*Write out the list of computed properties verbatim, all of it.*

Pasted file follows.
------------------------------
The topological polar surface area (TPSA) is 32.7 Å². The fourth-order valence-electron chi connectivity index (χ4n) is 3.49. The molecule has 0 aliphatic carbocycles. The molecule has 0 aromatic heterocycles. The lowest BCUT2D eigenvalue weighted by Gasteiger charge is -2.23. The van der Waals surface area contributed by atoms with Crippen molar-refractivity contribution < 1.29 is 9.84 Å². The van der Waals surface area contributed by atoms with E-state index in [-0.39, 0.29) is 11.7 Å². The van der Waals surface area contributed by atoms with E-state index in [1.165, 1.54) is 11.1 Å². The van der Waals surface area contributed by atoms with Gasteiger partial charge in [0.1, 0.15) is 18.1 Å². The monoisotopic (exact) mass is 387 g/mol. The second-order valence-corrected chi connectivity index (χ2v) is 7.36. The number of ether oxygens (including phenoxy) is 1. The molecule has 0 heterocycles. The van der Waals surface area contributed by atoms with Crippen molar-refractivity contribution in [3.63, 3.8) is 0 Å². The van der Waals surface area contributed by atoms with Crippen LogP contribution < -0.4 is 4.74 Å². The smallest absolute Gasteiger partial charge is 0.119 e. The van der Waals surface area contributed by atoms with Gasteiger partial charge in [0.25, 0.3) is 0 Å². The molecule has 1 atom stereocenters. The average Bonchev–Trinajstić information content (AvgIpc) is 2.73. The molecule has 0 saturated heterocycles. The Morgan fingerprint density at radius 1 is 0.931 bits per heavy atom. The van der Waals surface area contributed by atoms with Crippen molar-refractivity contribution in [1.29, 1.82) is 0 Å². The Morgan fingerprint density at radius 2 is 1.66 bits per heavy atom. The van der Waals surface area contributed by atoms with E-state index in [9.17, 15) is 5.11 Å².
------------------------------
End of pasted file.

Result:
The topological polar surface area (TPSA) is 32.7 Å². The fourth-order valence-electron chi connectivity index (χ4n) is 3.49. The molecule has 0 aliphatic carbocycles. The molecule has 0 aromatic heterocycles. The lowest BCUT2D eigenvalue weighted by Gasteiger charge is -2.23. The van der Waals surface area contributed by atoms with Crippen molar-refractivity contribution < 1.29 is 9.84 Å². The van der Waals surface area contributed by atoms with E-state index in [-0.39, 0.29) is 11.7 Å². The van der Waals surface area contributed by atoms with E-state index in [1.165, 1.54) is 11.1 Å². The van der Waals surface area contributed by atoms with Gasteiger partial charge in [0.1, 0.15) is 18.1 Å². The monoisotopic (exact) mass is 387 g/mol. The second-order valence-corrected chi connectivity index (χ2v) is 7.36. The number of ether oxygens (including phenoxy) is 1. The molecule has 0 heterocycles. The van der Waals surface area contributed by atoms with Crippen molar-refractivity contribution in [3.63, 3.8) is 0 Å². The van der Waals surface area contributed by atoms with Crippen LogP contribution < -0.4 is 4.74 Å². The smallest absolute Gasteiger partial charge is 0.119 e. The van der Waals surface area contributed by atoms with Gasteiger partial charge in [0.25, 0.3) is 0 Å². The molecule has 1 atom stereocenters. The average Bonchev–Trinajstić information content (AvgIpc) is 2.73. The molecule has 0 saturated heterocycles. The Morgan fingerprint density at radius 1 is 0.931 bits per heavy atom. The van der Waals surface area contributed by atoms with Crippen molar-refractivity contribution in [1.29, 1.82) is 0 Å². The Morgan fingerprint density at radius 2 is 1.66 bits per heavy atom. The van der Waals surface area contributed by atoms with E-state index in [9.17, 15) is 5.11 Å².